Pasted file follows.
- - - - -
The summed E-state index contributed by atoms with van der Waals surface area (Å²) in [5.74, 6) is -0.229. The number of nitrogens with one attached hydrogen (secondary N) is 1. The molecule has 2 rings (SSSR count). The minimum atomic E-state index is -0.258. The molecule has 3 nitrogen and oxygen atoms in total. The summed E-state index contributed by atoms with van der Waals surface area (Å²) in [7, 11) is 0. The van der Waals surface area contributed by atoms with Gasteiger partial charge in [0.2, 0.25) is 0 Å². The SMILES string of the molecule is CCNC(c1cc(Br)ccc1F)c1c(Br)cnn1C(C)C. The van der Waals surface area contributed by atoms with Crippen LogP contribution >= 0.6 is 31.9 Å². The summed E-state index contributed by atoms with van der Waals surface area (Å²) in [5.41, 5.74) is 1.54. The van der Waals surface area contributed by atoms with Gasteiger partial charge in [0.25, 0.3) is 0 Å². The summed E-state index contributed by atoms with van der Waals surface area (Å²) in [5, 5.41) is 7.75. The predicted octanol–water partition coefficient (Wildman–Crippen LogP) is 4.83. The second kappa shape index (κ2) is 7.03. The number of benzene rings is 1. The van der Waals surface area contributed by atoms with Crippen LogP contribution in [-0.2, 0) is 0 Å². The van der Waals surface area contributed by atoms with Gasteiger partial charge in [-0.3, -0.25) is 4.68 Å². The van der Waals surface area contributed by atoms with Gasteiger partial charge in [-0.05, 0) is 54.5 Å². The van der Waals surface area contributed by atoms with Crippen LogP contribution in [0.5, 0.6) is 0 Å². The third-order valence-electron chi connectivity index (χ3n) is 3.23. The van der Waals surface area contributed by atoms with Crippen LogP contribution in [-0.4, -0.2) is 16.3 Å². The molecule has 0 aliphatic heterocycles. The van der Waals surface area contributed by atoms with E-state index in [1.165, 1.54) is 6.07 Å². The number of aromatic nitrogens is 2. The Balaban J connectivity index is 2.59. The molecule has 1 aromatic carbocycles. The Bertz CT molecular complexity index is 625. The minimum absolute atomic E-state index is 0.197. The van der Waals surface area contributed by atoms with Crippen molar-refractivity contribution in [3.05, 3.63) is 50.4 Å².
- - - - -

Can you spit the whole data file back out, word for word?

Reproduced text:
The summed E-state index contributed by atoms with van der Waals surface area (Å²) in [5.74, 6) is -0.229. The number of nitrogens with one attached hydrogen (secondary N) is 1. The molecule has 2 rings (SSSR count). The minimum atomic E-state index is -0.258. The molecule has 3 nitrogen and oxygen atoms in total. The summed E-state index contributed by atoms with van der Waals surface area (Å²) in [7, 11) is 0. The van der Waals surface area contributed by atoms with Gasteiger partial charge in [0.2, 0.25) is 0 Å². The SMILES string of the molecule is CCNC(c1cc(Br)ccc1F)c1c(Br)cnn1C(C)C. The van der Waals surface area contributed by atoms with Crippen LogP contribution >= 0.6 is 31.9 Å². The summed E-state index contributed by atoms with van der Waals surface area (Å²) in [5.41, 5.74) is 1.54. The van der Waals surface area contributed by atoms with Gasteiger partial charge in [0.25, 0.3) is 0 Å². The summed E-state index contributed by atoms with van der Waals surface area (Å²) in [5, 5.41) is 7.75. The predicted octanol–water partition coefficient (Wildman–Crippen LogP) is 4.83. The second kappa shape index (κ2) is 7.03. The number of benzene rings is 1. The van der Waals surface area contributed by atoms with Crippen LogP contribution in [-0.2, 0) is 0 Å². The van der Waals surface area contributed by atoms with Gasteiger partial charge in [-0.3, -0.25) is 4.68 Å². The van der Waals surface area contributed by atoms with Gasteiger partial charge in [-0.05, 0) is 54.5 Å². The van der Waals surface area contributed by atoms with Crippen LogP contribution in [0.5, 0.6) is 0 Å². The third-order valence-electron chi connectivity index (χ3n) is 3.23. The van der Waals surface area contributed by atoms with Crippen LogP contribution in [-0.4, -0.2) is 16.3 Å². The molecule has 0 aliphatic heterocycles. The van der Waals surface area contributed by atoms with E-state index in [1.165, 1.54) is 6.07 Å². The number of aromatic nitrogens is 2. The Balaban J connectivity index is 2.59. The molecule has 1 aromatic carbocycles. The Bertz CT molecular complexity index is 625. The minimum absolute atomic E-state index is 0.197. The van der Waals surface area contributed by atoms with Crippen molar-refractivity contribution in [3.05, 3.63) is 50.4 Å².